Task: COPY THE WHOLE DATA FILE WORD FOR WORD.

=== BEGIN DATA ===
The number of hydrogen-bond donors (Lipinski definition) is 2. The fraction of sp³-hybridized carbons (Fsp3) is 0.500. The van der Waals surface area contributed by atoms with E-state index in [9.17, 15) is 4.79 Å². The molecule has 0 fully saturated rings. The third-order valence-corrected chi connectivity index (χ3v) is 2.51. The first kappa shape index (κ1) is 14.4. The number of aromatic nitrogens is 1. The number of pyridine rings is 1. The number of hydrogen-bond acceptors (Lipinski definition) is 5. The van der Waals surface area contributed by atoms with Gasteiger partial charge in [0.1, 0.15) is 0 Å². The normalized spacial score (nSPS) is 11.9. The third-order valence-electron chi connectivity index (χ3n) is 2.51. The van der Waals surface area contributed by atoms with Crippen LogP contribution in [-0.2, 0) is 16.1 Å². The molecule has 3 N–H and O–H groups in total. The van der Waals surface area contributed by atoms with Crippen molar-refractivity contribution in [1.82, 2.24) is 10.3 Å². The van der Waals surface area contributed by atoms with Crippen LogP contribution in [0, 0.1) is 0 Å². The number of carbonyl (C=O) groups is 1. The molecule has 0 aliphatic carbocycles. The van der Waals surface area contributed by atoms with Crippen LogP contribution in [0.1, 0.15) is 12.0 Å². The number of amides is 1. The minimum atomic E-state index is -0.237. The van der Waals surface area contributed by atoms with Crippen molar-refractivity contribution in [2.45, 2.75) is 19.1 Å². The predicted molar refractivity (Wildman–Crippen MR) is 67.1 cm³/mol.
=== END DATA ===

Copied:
The number of hydrogen-bond donors (Lipinski definition) is 2. The fraction of sp³-hybridized carbons (Fsp3) is 0.500. The van der Waals surface area contributed by atoms with E-state index in [9.17, 15) is 4.79 Å². The molecule has 0 fully saturated rings. The third-order valence-corrected chi connectivity index (χ3v) is 2.51. The first kappa shape index (κ1) is 14.4. The number of aromatic nitrogens is 1. The number of pyridine rings is 1. The number of hydrogen-bond acceptors (Lipinski definition) is 5. The van der Waals surface area contributed by atoms with Gasteiger partial charge in [0.1, 0.15) is 0 Å². The normalized spacial score (nSPS) is 11.9. The third-order valence-electron chi connectivity index (χ3n) is 2.51. The van der Waals surface area contributed by atoms with Crippen LogP contribution in [-0.2, 0) is 16.1 Å². The molecule has 3 N–H and O–H groups in total. The van der Waals surface area contributed by atoms with Crippen molar-refractivity contribution in [1.82, 2.24) is 10.3 Å². The van der Waals surface area contributed by atoms with Crippen LogP contribution in [0, 0.1) is 0 Å². The number of carbonyl (C=O) groups is 1. The molecule has 0 aliphatic carbocycles. The van der Waals surface area contributed by atoms with Crippen LogP contribution in [0.1, 0.15) is 12.0 Å². The number of amides is 1. The minimum atomic E-state index is -0.237. The van der Waals surface area contributed by atoms with Crippen molar-refractivity contribution in [2.45, 2.75) is 19.1 Å². The predicted molar refractivity (Wildman–Crippen MR) is 67.1 cm³/mol.